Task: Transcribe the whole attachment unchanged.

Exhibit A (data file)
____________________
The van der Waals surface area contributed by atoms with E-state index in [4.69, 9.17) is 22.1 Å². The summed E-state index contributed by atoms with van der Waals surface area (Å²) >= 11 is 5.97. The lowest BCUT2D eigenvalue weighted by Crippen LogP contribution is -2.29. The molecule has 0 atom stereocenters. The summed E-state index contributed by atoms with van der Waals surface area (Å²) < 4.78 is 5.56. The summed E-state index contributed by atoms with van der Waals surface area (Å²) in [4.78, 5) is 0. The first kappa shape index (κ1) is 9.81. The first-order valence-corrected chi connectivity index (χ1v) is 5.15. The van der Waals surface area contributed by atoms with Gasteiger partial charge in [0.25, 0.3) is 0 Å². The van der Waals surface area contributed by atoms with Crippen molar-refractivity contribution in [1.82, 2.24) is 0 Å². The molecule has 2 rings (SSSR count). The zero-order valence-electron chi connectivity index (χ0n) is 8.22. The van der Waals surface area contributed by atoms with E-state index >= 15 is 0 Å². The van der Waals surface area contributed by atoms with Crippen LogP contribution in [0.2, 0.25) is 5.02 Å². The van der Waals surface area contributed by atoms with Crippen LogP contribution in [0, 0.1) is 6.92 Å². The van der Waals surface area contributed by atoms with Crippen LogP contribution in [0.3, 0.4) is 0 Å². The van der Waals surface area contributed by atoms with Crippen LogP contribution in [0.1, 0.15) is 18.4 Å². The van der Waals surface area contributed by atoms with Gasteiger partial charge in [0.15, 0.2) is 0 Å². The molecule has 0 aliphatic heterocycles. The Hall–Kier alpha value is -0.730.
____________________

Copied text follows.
The van der Waals surface area contributed by atoms with E-state index in [4.69, 9.17) is 22.1 Å². The summed E-state index contributed by atoms with van der Waals surface area (Å²) >= 11 is 5.97. The lowest BCUT2D eigenvalue weighted by Crippen LogP contribution is -2.29. The molecule has 0 atom stereocenters. The summed E-state index contributed by atoms with van der Waals surface area (Å²) < 4.78 is 5.56. The summed E-state index contributed by atoms with van der Waals surface area (Å²) in [4.78, 5) is 0. The first kappa shape index (κ1) is 9.81. The first-order valence-corrected chi connectivity index (χ1v) is 5.15. The van der Waals surface area contributed by atoms with Gasteiger partial charge in [0.25, 0.3) is 0 Å². The van der Waals surface area contributed by atoms with Crippen molar-refractivity contribution in [1.82, 2.24) is 0 Å². The molecule has 2 rings (SSSR count). The zero-order valence-electron chi connectivity index (χ0n) is 8.22. The van der Waals surface area contributed by atoms with E-state index >= 15 is 0 Å². The van der Waals surface area contributed by atoms with Crippen LogP contribution in [0.2, 0.25) is 5.02 Å². The van der Waals surface area contributed by atoms with Crippen LogP contribution in [0, 0.1) is 6.92 Å². The van der Waals surface area contributed by atoms with Crippen LogP contribution in [0.3, 0.4) is 0 Å². The van der Waals surface area contributed by atoms with Crippen LogP contribution in [0.1, 0.15) is 18.4 Å². The van der Waals surface area contributed by atoms with Gasteiger partial charge in [0.15, 0.2) is 0 Å². The molecule has 0 aliphatic heterocycles. The Hall–Kier alpha value is -0.730.